While you are travelling through the level, you collect spores which, if you collect enough, allow you to transform into a variety of creatures that can help you complete each level. The forms that you can transform into are a spider that can scale walls, a mole that can pillage through obstacles and enemies, and a moth that can fly for a small duration of time. The spores are sometimes located in tricky spots, so collecting enough can lend to the challenge of the game. I appreciated the mechanic of being able to hang on the ledges and find alternative routes. That made me feel like I was achieving expert levels of gameplay. Another aspect of the gameplay that I liked was when you fell off the ledge, you weren’t forced to restart the whole level. You basically spawned where you last fell.
I do have some complaints about Truffle Trouble. I feel the game was rushed in production and that Red Fly Studio was so anxious to get the game out that they failed to run basic QA, thusly contributing to its flawed execution. The controls are extremely buggy and the method of executing certain moves that you’re taught in the tutorial doesn’t work half the time. So, you’re furiously trying to get the puzzle solved, leap across gaps and all the while trying to avoid the Truffle Princess. Second of all, the camera angle makes it kind of tricky to navigate the cuboid platforms, and you might find yourself falling off the edge frequently, which could frustrate you further. Finally, the last thing that irritated me was the concept of trial and error that is put upon you as you try to push yourself through the levels. It essentially forces you to utilize a tremendous amount of muscle memory to know exactly where to go, how to solve each puzzle and keep away from the Truffle Princess. There is some relief, however, for those of you who do not want a challenge. There is an Easy Mode which allows you to complete levels at your own pace free of the pursuit of the Truffle Princess. I’m glad they offered this mode because it allowed me to actually get through the game without becoming frustrated. The one downside of this is that it really does reveal the simplicity of the game, so my suggestion is to use this only if you want to enjoy the game for what it is.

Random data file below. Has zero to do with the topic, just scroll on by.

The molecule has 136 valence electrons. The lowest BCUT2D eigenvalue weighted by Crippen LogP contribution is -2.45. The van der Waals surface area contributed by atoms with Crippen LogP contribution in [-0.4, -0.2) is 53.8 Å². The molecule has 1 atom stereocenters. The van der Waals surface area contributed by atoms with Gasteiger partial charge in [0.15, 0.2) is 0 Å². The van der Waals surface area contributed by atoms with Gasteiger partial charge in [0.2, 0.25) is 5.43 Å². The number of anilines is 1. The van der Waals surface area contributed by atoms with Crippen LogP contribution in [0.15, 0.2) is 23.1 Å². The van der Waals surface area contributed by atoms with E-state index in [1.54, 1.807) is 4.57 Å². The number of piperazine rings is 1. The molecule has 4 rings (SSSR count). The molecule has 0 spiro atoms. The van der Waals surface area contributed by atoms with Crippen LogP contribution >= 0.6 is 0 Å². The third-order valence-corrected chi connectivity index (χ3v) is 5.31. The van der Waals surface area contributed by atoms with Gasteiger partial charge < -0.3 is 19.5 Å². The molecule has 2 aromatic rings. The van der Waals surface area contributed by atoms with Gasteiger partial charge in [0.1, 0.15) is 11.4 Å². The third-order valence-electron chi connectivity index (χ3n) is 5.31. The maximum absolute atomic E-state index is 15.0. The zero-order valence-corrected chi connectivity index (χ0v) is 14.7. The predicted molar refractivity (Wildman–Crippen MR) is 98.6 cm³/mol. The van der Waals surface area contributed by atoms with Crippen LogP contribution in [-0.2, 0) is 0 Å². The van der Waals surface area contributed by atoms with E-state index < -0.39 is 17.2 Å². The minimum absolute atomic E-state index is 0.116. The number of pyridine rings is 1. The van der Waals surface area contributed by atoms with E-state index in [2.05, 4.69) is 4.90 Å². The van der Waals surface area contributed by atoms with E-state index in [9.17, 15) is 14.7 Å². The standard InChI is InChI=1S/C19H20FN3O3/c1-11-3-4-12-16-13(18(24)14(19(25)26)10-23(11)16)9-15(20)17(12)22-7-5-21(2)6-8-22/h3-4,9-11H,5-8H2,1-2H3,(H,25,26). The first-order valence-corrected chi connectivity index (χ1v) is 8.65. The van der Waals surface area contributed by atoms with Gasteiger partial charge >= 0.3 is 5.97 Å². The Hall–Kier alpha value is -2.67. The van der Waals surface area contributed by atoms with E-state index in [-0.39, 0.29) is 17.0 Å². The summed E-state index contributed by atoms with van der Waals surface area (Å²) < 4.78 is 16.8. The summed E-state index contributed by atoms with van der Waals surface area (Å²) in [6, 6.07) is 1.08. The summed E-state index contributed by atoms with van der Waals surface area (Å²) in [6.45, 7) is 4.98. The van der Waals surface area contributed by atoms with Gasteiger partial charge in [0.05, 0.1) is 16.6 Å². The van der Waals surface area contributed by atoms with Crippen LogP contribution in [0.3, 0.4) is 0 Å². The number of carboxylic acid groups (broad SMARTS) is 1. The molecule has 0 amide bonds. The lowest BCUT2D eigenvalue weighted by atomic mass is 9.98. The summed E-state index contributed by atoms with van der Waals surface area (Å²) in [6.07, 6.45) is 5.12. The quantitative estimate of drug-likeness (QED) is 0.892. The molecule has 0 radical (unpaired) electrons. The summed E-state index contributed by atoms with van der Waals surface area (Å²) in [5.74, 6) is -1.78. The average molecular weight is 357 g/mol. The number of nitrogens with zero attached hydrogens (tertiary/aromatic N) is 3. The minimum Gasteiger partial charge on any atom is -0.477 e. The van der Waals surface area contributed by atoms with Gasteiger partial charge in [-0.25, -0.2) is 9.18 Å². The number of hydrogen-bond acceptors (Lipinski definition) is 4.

It is unfortunate that the controls are so wonky, difficult to master and buggy because Truffle Trouble had a lot of potential, but it missed the buck on the fundamentals of platform gameplay and puzzle solving. It makes me sad because I generally love these types of games and have a huge penchant for games that have a cuboid nature to them. Maybe future updates can correct some of the troubling aspects of this game.
General issues aside, I have to praise Red Fly Studio for the graphics and the music. What a fantastic bundle of eyecandy and earcandy. I found myself standing around in the game and just enjoying the ambience and the music. Some areas are downright psychedelic and trippy to look at. Collectively, it makes for a very visually and aurally fantastic game. In normal mode, the music speeds up as the Truffle Princess catches up to you, causing your blood pressure to rise. This definitely adds to the excitement of the game.
While Red Fly Studio had their hearts in the right place with Mushroom Men: Truffle Trouble, it is simply a game that contains a host of issues that take away from the gaming experience. It really bums me out because as I stated earlier, I have a huge penchant for cuboid games and an even larger appetite for games that feature things to do with mushrooms. I really wanted to like this game to its fullest, but the bugs and controls just prevent me from doing that. We can only hope that Red Fly Studio can release patches to correct the issues so that people can fully embrace the true imagination and power behind this game. For a game that is $11.99, I didn’t feel like it was worth the cost. It only took me about six to nine hours to complete. Ultimately, you’re best waiting for a Steam sale on this if you’re still interested in trying this game out.
Review Copy Provided by Publisher
mushroom men truffle troublered fly studioSteam